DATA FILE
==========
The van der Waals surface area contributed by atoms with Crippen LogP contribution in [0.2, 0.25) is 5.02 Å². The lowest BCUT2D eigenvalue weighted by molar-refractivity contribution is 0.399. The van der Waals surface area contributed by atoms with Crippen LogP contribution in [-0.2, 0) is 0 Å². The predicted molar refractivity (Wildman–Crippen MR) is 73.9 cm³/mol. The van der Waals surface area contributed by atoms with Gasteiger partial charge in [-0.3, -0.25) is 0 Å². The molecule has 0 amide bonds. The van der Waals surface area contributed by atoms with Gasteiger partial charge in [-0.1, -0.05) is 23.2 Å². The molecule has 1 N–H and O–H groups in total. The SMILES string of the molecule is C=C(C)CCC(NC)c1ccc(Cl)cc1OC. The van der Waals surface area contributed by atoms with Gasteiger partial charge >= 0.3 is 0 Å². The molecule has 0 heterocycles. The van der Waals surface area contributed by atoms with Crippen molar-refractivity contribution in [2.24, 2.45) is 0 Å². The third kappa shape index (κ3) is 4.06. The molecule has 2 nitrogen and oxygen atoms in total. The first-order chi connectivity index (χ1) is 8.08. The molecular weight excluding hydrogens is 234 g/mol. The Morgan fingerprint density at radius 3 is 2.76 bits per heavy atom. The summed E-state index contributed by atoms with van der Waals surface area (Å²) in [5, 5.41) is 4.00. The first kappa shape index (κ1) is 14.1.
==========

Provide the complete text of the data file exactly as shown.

The van der Waals surface area contributed by atoms with Crippen LogP contribution in [0.2, 0.25) is 5.02 Å². The lowest BCUT2D eigenvalue weighted by molar-refractivity contribution is 0.399. The van der Waals surface area contributed by atoms with Crippen LogP contribution in [-0.2, 0) is 0 Å². The predicted molar refractivity (Wildman–Crippen MR) is 73.9 cm³/mol. The van der Waals surface area contributed by atoms with Gasteiger partial charge in [-0.3, -0.25) is 0 Å². The molecule has 0 amide bonds. The van der Waals surface area contributed by atoms with Gasteiger partial charge in [-0.1, -0.05) is 23.2 Å². The molecule has 1 N–H and O–H groups in total. The SMILES string of the molecule is C=C(C)CCC(NC)c1ccc(Cl)cc1OC. The van der Waals surface area contributed by atoms with Gasteiger partial charge >= 0.3 is 0 Å². The molecule has 0 heterocycles. The van der Waals surface area contributed by atoms with Crippen molar-refractivity contribution in [2.24, 2.45) is 0 Å². The third kappa shape index (κ3) is 4.06. The molecule has 2 nitrogen and oxygen atoms in total. The first-order chi connectivity index (χ1) is 8.08. The molecular weight excluding hydrogens is 234 g/mol. The Morgan fingerprint density at radius 3 is 2.76 bits per heavy atom. The summed E-state index contributed by atoms with van der Waals surface area (Å²) in [5, 5.41) is 4.00. The first kappa shape index (κ1) is 14.1.